Metro Vancouver residents reacted with shock, sadness and outrage this week at the news that two Lower Mainland police officers crashed while allegedly driving drunk – one of them tragically striking and killing a much-loved 21 year old motorcyclist from Delta and the other hitting a road sign on the Upper Levels highway.

The RCMP member involved in the Delta incident was identified as Corporal Benjamin Montgomery Robinson, a 38 year old currently assigned to the Vancouver 2010 Integrated Security Unit (ISU). It was quickly disclosed that Robinson was one of four RCMP members present – and the supervisor in charge – when Polish immigrant Robert Dziekanski died at Vancouver International Airport after receiving jolts from a police taser in October 2007.

The question on many minds is this: why was this man, who remains under investigation for and will quite possibly be charged criminally in Dziekanski’s death, showing such a reckless and wanton disregard for public, his own, and possibly his children’s safety? Details from the incident seem to indicate Robinson had two or three children with him in the Jeep he was driving when it struck victim Orion Hutchinson and that Robinson handed his driver’s license to a witness at the scene and ran off carrying the children in his arms, claiming the scene was inappropriate for them – gee, do you think? – and he would return.

Anyone – like a police officer or a criminal defence lawyer – who deals with impaired driving cases knows that unaccounted-for time between when the accident occurred and when dealing with police provides the accused with an excellent defense to impaired driving because he can claim, honestly or otherwise, that he was so rattled by what just transpired that he ran home with the kids, belted back a few stiff ones to calm down, then ran back to the scene to face the music. The court will not be able to ascertain whether Robinson was drunk before the accident or began drinking immediately afterwards unless witnesses are found who can put him drinking somewhere in the time leading up to the accident. Assuming he may have been drinking with work pals, good luck getting any of them to testify to this and if it’s a local cop watering hole, there won’t be too many waitresses willing to put their necks out, either.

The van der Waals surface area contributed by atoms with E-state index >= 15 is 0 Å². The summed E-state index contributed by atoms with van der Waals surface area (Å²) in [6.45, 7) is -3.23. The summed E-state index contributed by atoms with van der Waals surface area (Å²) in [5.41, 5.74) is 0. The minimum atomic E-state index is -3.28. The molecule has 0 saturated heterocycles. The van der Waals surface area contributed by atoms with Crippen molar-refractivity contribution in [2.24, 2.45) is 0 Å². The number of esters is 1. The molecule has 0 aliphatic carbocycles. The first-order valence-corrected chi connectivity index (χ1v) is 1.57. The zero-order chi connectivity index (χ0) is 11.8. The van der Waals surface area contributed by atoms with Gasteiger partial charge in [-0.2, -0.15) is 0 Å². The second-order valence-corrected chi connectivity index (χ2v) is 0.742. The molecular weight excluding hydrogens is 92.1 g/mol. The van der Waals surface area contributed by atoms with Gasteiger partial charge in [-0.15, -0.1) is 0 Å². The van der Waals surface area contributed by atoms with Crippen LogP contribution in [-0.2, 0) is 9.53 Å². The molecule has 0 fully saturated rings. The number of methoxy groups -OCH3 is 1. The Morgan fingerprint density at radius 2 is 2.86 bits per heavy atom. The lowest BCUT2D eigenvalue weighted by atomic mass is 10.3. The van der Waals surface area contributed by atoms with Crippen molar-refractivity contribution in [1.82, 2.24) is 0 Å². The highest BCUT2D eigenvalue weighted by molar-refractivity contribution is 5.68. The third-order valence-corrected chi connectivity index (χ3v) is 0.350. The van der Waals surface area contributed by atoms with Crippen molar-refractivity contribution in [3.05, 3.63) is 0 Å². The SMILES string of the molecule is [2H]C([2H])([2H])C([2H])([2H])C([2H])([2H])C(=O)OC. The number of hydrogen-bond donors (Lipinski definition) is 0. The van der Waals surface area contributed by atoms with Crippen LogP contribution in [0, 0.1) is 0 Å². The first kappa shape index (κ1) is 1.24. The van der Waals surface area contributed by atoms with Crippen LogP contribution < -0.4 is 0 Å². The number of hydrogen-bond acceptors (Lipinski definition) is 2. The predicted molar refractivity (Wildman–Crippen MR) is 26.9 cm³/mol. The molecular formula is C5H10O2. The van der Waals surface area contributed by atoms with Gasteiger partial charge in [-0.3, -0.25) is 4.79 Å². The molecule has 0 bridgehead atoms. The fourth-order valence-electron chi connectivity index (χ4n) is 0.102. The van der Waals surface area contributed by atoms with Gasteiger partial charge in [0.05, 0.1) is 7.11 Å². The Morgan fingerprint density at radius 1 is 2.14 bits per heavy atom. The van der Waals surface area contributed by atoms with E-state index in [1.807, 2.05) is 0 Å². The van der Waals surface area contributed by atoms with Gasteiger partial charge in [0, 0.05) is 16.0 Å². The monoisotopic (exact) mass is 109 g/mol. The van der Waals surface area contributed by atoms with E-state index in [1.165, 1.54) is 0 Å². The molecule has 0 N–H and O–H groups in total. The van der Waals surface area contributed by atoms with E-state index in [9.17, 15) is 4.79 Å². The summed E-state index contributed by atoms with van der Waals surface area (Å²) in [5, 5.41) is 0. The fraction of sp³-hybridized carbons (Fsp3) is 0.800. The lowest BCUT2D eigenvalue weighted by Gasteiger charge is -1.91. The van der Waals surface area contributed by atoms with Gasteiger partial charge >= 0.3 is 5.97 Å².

So, he could walk, which will be extremely difficult for the family, but there is a bigger picture. As long as there have been police, there have been those that believe they are above the law. More alarmingly, though, is the number of police that don’t believe they are above the law, but do fall prey to a police culture that tells them they are special people on the one hand and on the other, tries to reinforce to officers that they are just regular people like the rest of us. Police officers languish in this no-man’s-land and many can’t hold up to the pressure of this higher standard.

Added to this is the problem inherent in the very nature of police work: the emotional demands of policing and the stress police officers work under every day erodes their ability to make accurate judgments about ethics and what it means to be held to this higher standard, because most police officers are merely trying to survive the job itself and the emotional fallout it brings.

Society rightly has a higher expectation of its police officers; we expect if they are out arresting us for impaired driving they aren’t going home loaded themselves, but unfortunately, for too many, this isn’t the case. Police people don’t drive drunk any more than any other group of people, but they certainly don’t do it any less and because society reinforces to them constantly how capable and competent they are and how they do things the rest of us can’t even imagine, these super heroes of our society begin to believe they can drive drunk and they’re “okay” to do it because they have so many special skills and abilities. But, they can’t – they’re human just like everyone else. And when they do get caught and there’s no accident or injury, many get a break from on-duty “friends”, perhaps a ride home or no charges, sparing them the “humiliation” of a lesson that might ultimately save their life or the life of someone else.

Clearly, these officers made bad choices and – as is likely in the case of Robinson and New Westminster Constable Tomi Hammer, described as a well-respected school liaison officer – were dealing with various stressors, as most people do every day. The responsibility is on the individual to hold themselves to a higher standard but also on police managers and human resource professionals to do more than ask members like Robinson, who have been involved in a critical incident, if they are doing okay and leave it to them to ask for help if they need it – few police officers will admit they need anything. They may take counseling for marital problems or vague complaints, but very few will acknowledge that the day to day seemingly mundane demands of policing are wearing them down and rendering them incapable. Even the notion that they have to have been involved in a “critical” incident detracts from the reality that many types of seemingly innocuous events haunt many police people.

This is not to say that police aren’t responsible for their actions or can be excused because the job is tough, but we must understand the toll their job takes on them and avail them of the kind of help they really need, before they end up hurting anyone, rather than after.